W. B. Yeats, Nobel Prize in Literature 1923

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William Butler Yeats, Nobel Prize in Literature 1923

Birthplace: Dublin, Fingal, Ireland
Death: Died in Menton, Provence-Alpes-Côte d'Azur, France
Immediate Family:

Son of John Butler Yeats and Susan Yeats (Pollexfen)
Husband of George "Georgie" Yeats (Hyde-Lees)
Father of Anne Butler Yeats and Michael Yeats
Brother of Susan Mary Yeats; Elizabeth Corbet Yeats; Robert Corbet Yeats; John "Jack" Butler Yeats and Jane Grace Yeats

Occupation: Author
Managed by: Private User
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About W. B. Yeats, Nobel Prize in Literature 1923

William Butler Yeats (pronounced /ˈjeɪts/; 13 June 1865 – 28 January 1939) was an Irish poet and dramatist, and one of the foremost figures of 20th century literature. A pillar of both the Irish and British literary establishments, in his later years Yeats served as an Irish Senator for two terms. He was a driving force behind the Irish Literary Revival, and along with Lady Gregory and Edward Martyn founded the Abbey Theatre, serving as its chief during its early years. In 1923 he was awarded the Nobel Prize in Literature for what the Nobel Committee described as "inspired poetry, which in a highly artistic form gives expression to the spirit of a whole nation." He was the first Irishman so honored. Yeats is generally considered one of the few writers who completed their greatest works after being awarded the Nobel Prize; such works include The Tower (1928) and The Winding Stair and Other Poems (1929).

Yeats was born and educated in Dublin but spent his childhood in County Sligo. He studied poetry in his youth and from an early age was fascinated by both Irish legends and the occult. Those topics feature in the first phase of his work, which lasted roughly until the turn of the 20th century. His earliest volume of verse was published in 1889 and those slow-paced and lyrical poems display debts to Edmund Spenser, Percy Bysshe Shelley, and the Pre-Raphaelite poets. From 1900, Yeats' poetry grew more physical and realistic. He largely renounced the transcendental beliefs of his youth, though he remained preoccupied with physical and spiritual masks, as well as with cyclical theories of life.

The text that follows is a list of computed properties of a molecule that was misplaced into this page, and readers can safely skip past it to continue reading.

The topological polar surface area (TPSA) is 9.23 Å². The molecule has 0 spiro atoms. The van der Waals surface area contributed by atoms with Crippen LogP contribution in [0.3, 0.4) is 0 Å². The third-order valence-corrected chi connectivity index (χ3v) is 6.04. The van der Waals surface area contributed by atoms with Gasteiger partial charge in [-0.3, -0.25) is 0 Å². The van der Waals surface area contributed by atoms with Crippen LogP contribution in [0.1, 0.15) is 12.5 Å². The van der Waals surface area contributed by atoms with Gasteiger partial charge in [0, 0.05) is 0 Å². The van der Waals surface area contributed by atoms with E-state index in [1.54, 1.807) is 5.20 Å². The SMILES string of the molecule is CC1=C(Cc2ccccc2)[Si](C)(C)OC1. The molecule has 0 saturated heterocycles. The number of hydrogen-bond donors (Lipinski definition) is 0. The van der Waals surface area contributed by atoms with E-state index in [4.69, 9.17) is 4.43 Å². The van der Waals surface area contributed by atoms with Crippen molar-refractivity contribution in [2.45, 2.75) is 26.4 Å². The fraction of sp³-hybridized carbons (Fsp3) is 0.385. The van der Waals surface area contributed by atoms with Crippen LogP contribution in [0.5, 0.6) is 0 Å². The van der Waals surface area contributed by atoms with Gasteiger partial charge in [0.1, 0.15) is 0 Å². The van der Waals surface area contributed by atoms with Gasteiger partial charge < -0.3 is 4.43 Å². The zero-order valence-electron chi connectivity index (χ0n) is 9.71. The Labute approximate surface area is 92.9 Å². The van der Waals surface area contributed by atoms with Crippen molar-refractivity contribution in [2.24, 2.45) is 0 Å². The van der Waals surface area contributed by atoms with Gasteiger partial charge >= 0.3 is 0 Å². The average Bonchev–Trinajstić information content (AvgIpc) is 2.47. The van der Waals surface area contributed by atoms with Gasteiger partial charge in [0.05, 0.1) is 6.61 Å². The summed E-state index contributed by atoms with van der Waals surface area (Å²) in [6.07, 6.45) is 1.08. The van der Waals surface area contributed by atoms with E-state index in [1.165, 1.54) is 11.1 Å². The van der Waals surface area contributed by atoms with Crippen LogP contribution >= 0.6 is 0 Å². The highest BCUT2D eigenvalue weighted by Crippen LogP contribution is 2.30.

'Easter, 1916'


I have met them at close of day

Coming with vivid faces

From counter or desk among grey

Eighteenth-century houses.

I have passed with a nod of the head

Or polite meaningless words,

Or have lingered awhile and said

Polite meaningless words,

And thought before I had done

Of a mocking tale or a gibe

To please a companion

Around the fire at the club,

Being certain that they and I

But lived where motley is worn:

All changed, changed utterly:

A terrible beauty is born.

  • *

That woman's days were spent

In ignorant good-will,

Her nights in argument

Until her voice grew shrill.

What voice more sweet than hers

When, young and beautiful,

She rode to harriers?

This man had kept a school

And rode our wingèd horse;

This other his helper and friend

Was coming into his force;

He might have won fame in the end,

So sensitive his nature seemed,

So daring and sweet his thought.

This other man I had dreamed

A drunken, vainglorious lout.

He had done most bitter wrong

To some who are near my heart,

Yet I number him in the song;

He, too, has resigned his part

In the casual comedy;

He, too, has been changed in his turn,

Transformed utterly:

A terrible beauty is born.

  • *

Hearts with one purpose alone

Through summer and winter seem

Enchanted to a stone

To trouble the living stream.

The horse that comes from the road,

The rider, the birds that range

From cloud to tumbling cloud,

Minute by minute they change;

A shadow of cloud on the stream

Changes minute by minute;


A horse-hoof slides on the brim,

And a horse plashes within it;


The long-legged moor-hens dive,

And hens to moor-cocks call;

Minute by minute they live:

The stone's in the midst of all.

  • *

Too long a sacrifice

Can make a stone of the heart.

O when may it suffice?

That is Heaven's part, our part

To murmur name upon name,

As a mother names her child

When sleep at last has come

On limbs that had run wild.


What is it but nightfall?

No, no, not night but death;

Was it needless death after all?

For England may keep faith

For all that is done and said.

We know their dream; enough

To know they dreamed and are dead;

And what if excess of love

Bewildered them till they died?


I write it out in a verse—

MacDonagh and MacBride


And Connolly and Pearse

Now and in time to be,

Wherever green is worn,

Are changed, changed utterly:

A terrible beauty is born.

explanation of poem

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W. B. Yeats, Nobel Prize in Literature 1923's Timeline

June 13, 1865
Dublin, Fingal, Ireland
February 24, 1919
Age 53
August 22, 1922
Age 57
June 28, 1939
Age 74
Menton, Provence-Alpes-Côte d'Azur, France